- What information leads ISO-NE to conclude that all fuel security risks are inherently regional in nature?
Impact of Potential Cost of Service Agreements on Competitive Market
Solving for regional fuel security via cost of service agreements for resources that may retire could have an impact on the wholesale competitive markets.
- If cost of service agreements may become available to retiring resources to address regional fuel security, how will ISO-NE ensure that such agreements do not erode incentives for wholesale market competition?
- Can ISO-NE envision a situation in which a resource that gets a cost of service agreement could be brought back into the market, or would it be forced to retire? Under what circumstance(s) does ISO-NE believe such a return to market status would be appropriate? What specific market rules, if any, would require modification to implement such a return?
Short-Term Solution Cost Allocation
- If ISO-NE enters into cost of service agreements with retiring resources retained for fuel security reasons, how does ISO-NE plan to allocate their costs across the region? Please explain the rationale for ISO-NE’s preferred approach.
- What information will ISO-NE provide to states and market participants regarding the potential cost impacts by load zone of such cost of service agreements?
Market-Based Fuel Security Solution
As ISO-NE commences regional discussion of a market-based solution(s) to address fuel security risks, the states are interested in better understanding resource eligibility for such a solution(s). See, the External Market Monitor’s (EMM) comments in the tariff waiver proceeding at Sections IV.B and C, specifically pages 9-12. The EMM noted, for example, the wide variation in the manner and effectiveness with which certain types of resources mitigate fuel security risk and the importance of accounting for these differences when defining the market product and obligations.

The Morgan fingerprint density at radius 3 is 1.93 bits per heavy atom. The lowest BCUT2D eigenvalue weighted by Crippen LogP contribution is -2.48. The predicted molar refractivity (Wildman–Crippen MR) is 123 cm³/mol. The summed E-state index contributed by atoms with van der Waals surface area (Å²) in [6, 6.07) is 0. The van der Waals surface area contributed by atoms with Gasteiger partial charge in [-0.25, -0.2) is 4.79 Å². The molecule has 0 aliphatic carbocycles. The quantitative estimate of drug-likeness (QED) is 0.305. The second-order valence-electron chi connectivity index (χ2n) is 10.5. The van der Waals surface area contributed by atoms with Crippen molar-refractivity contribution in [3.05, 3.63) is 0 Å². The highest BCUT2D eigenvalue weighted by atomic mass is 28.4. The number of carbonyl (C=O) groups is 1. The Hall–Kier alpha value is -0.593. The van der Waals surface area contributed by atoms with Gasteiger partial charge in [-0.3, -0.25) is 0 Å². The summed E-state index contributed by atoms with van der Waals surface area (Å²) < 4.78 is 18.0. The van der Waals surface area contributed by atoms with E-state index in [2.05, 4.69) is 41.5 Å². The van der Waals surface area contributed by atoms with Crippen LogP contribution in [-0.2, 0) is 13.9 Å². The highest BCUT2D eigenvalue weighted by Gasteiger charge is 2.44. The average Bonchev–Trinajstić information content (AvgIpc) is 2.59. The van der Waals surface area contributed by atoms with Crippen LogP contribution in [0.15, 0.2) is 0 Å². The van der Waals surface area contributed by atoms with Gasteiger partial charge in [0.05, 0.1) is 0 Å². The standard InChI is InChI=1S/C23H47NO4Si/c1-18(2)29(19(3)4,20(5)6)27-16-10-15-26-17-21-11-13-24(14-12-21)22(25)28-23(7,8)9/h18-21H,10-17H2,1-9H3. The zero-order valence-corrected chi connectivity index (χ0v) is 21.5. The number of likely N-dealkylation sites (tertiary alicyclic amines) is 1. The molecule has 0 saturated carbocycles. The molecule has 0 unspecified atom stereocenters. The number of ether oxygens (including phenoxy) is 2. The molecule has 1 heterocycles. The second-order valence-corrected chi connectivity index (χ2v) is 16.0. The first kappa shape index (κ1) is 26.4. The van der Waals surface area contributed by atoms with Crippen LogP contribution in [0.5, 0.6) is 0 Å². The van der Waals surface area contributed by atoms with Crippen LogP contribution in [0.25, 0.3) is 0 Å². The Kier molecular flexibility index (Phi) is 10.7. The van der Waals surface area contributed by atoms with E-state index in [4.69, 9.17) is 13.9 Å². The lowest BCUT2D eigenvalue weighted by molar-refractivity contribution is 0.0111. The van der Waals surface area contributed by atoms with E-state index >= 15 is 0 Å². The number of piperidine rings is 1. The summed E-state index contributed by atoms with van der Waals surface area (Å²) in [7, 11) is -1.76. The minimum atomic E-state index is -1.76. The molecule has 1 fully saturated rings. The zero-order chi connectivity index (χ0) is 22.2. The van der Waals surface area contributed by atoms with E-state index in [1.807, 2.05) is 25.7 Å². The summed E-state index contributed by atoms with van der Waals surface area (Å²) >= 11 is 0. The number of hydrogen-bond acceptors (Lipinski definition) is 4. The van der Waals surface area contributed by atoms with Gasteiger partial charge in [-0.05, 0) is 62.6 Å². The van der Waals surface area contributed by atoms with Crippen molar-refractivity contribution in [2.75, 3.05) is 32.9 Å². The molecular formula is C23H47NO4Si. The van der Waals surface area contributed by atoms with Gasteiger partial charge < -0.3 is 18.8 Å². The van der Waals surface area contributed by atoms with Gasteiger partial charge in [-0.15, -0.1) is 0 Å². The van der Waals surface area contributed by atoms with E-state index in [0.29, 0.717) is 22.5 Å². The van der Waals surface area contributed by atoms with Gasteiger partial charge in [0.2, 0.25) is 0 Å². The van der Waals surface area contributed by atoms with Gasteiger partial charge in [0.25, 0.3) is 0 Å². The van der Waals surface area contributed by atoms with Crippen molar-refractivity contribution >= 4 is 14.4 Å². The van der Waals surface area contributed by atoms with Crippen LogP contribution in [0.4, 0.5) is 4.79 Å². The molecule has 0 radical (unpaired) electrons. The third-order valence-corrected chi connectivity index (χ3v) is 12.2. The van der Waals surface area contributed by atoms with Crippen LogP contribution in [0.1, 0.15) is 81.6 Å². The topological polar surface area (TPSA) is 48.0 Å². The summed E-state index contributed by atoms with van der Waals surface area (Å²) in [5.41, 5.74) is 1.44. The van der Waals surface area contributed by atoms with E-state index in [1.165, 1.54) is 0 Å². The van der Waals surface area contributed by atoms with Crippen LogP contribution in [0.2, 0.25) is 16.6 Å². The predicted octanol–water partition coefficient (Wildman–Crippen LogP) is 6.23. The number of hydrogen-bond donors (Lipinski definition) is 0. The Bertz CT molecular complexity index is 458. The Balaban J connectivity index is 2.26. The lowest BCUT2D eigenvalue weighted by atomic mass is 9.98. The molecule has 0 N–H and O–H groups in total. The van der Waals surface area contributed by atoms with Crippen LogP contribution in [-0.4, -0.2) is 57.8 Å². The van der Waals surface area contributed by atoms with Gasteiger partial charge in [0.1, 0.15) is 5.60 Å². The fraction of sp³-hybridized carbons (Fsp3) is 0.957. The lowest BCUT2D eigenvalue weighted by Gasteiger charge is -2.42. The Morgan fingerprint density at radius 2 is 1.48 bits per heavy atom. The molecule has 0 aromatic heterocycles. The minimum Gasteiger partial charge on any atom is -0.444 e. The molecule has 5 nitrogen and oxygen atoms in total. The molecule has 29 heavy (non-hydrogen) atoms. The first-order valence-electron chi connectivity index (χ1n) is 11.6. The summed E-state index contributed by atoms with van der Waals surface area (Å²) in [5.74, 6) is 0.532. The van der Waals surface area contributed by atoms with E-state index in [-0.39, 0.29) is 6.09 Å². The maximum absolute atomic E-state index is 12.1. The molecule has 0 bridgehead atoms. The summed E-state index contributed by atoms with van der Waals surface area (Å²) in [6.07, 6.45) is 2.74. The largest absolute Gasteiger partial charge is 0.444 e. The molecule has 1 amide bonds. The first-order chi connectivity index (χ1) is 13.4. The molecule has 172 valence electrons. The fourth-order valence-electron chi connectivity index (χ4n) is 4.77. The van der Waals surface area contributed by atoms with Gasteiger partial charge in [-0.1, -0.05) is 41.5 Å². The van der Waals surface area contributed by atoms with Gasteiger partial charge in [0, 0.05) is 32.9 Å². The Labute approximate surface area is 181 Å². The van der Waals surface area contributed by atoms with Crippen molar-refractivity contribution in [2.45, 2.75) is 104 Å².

- What are the performance characteristics and/or performance obligations that ISO-NE believes resources must have in order to alleviate fuel security risk to reliable operation of the grid during winter periods?
- What is the duration of performance needed from such resources? Can this performance duration be subdivided by peak and off-peak periods? (g., 24/7 over ninety days seasonal period; ten-day cold snap; peak hours during a cold snap, etc.)
- Must dispatchability be a qualifying factor for eligibility in the market-based solution?
- In what year (winter) will such resources be needed to avoid otherwise expected fuel security risk?
- What is the quantity of such resources that will be needed in that year? While a specific amount of additional fuel secure resources may be subject to a number of variables, has ISO-NE assessed the minimum amount of resources that may be required to meet fuel security concerns? Is there a potential range of additional resources that ISO-New England identified? Is there an equivalent amount of natural gas storage or resources that would similarly address the perceived fuel security concerns?
- Are there other non-fossil fuel resources that, in aggregate (and/or with some discount factor applied) could substitute for or reduce the quantity of resources needed to alleviate fuel security risk (e.g., energy efficiency)?
- What is the minimum amount of time in advance of the year (winter) when such resources will be needed that ISO-NE can identify the needed quantity? Said differently, would ISO-NE be able to identify the quantity need closer to the actual winter period or would it have to align with the FCM auction calendar three years ahead of time?